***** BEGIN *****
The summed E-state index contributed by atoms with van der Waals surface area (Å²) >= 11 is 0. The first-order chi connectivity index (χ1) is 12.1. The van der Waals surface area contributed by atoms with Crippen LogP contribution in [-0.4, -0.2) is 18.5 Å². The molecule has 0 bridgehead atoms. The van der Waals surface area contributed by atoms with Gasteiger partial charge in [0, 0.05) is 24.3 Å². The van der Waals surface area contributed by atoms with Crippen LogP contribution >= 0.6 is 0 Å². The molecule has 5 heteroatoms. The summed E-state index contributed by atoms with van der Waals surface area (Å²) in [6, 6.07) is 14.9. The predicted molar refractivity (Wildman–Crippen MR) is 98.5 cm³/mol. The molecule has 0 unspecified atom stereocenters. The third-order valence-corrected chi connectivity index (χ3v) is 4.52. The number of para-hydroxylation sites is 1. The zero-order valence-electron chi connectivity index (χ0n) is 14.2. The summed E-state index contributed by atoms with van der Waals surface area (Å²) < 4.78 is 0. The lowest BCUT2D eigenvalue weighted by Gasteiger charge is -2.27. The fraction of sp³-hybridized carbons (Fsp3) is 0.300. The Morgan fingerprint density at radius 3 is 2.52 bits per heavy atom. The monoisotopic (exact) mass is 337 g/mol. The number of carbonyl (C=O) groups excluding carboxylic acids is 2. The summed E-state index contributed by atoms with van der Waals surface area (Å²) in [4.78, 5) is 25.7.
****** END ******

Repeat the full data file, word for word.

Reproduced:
The summed E-state index contributed by atoms with van der Waals surface area (Å²) >= 11 is 0. The first-order chi connectivity index (χ1) is 12.1. The van der Waals surface area contributed by atoms with Crippen LogP contribution in [-0.4, -0.2) is 18.5 Å². The molecule has 0 bridgehead atoms. The van der Waals surface area contributed by atoms with Gasteiger partial charge in [0, 0.05) is 24.3 Å². The van der Waals surface area contributed by atoms with Crippen LogP contribution >= 0.6 is 0 Å². The molecule has 5 heteroatoms. The summed E-state index contributed by atoms with van der Waals surface area (Å²) in [6, 6.07) is 14.9. The predicted molar refractivity (Wildman–Crippen MR) is 98.5 cm³/mol. The molecule has 0 unspecified atom stereocenters. The third-order valence-corrected chi connectivity index (χ3v) is 4.52. The number of para-hydroxylation sites is 1. The zero-order valence-electron chi connectivity index (χ0n) is 14.2. The summed E-state index contributed by atoms with van der Waals surface area (Å²) < 4.78 is 0. The lowest BCUT2D eigenvalue weighted by Gasteiger charge is -2.27. The fraction of sp³-hybridized carbons (Fsp3) is 0.300. The Morgan fingerprint density at radius 3 is 2.52 bits per heavy atom. The monoisotopic (exact) mass is 337 g/mol. The number of carbonyl (C=O) groups excluding carboxylic acids is 2. The summed E-state index contributed by atoms with van der Waals surface area (Å²) in [4.78, 5) is 25.7.